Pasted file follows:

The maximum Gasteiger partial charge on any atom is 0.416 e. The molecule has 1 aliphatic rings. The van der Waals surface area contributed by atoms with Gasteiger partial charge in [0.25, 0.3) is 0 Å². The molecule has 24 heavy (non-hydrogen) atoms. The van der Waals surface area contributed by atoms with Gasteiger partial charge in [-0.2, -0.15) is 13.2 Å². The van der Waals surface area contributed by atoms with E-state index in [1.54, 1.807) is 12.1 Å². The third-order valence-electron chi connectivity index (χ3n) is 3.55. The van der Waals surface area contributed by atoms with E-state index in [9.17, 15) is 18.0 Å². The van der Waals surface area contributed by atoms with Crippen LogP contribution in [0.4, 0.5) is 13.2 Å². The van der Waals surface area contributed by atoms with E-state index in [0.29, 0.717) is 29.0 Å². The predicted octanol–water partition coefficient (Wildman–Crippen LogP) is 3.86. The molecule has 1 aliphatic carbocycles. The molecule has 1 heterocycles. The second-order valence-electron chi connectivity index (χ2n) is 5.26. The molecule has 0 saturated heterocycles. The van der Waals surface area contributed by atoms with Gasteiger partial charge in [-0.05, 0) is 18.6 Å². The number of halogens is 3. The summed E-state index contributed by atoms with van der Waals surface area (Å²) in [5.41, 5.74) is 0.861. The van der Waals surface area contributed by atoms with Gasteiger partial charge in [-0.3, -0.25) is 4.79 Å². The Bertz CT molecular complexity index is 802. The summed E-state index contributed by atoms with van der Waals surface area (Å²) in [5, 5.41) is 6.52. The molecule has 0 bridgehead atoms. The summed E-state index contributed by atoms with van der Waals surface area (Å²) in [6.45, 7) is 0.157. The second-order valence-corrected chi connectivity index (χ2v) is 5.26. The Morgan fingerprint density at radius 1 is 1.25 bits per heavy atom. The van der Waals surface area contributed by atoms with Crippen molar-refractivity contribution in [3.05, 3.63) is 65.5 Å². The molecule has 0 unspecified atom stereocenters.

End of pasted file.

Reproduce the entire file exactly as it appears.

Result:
The maximum Gasteiger partial charge on any atom is 0.416 e. The molecule has 1 aliphatic rings. The van der Waals surface area contributed by atoms with Gasteiger partial charge in [0.25, 0.3) is 0 Å². The molecule has 24 heavy (non-hydrogen) atoms. The van der Waals surface area contributed by atoms with Gasteiger partial charge in [-0.2, -0.15) is 13.2 Å². The van der Waals surface area contributed by atoms with E-state index in [1.54, 1.807) is 12.1 Å². The third-order valence-electron chi connectivity index (χ3n) is 3.55. The van der Waals surface area contributed by atoms with E-state index in [9.17, 15) is 18.0 Å². The van der Waals surface area contributed by atoms with Crippen LogP contribution in [0.4, 0.5) is 13.2 Å². The van der Waals surface area contributed by atoms with E-state index in [0.29, 0.717) is 29.0 Å². The predicted octanol–water partition coefficient (Wildman–Crippen LogP) is 3.86. The molecule has 1 aliphatic carbocycles. The molecule has 1 heterocycles. The second-order valence-electron chi connectivity index (χ2n) is 5.26. The molecule has 0 saturated heterocycles. The van der Waals surface area contributed by atoms with Gasteiger partial charge in [-0.05, 0) is 18.6 Å². The number of halogens is 3. The summed E-state index contributed by atoms with van der Waals surface area (Å²) in [5.41, 5.74) is 0.861. The van der Waals surface area contributed by atoms with Gasteiger partial charge in [-0.3, -0.25) is 4.79 Å². The Bertz CT molecular complexity index is 802. The summed E-state index contributed by atoms with van der Waals surface area (Å²) in [5, 5.41) is 6.52. The molecule has 0 bridgehead atoms. The summed E-state index contributed by atoms with van der Waals surface area (Å²) in [6.45, 7) is 0.157. The second-order valence-corrected chi connectivity index (χ2v) is 5.26. The Morgan fingerprint density at radius 1 is 1.25 bits per heavy atom. The van der Waals surface area contributed by atoms with Crippen molar-refractivity contribution in [3.05, 3.63) is 65.5 Å². The molecule has 0 unspecified atom stereocenters.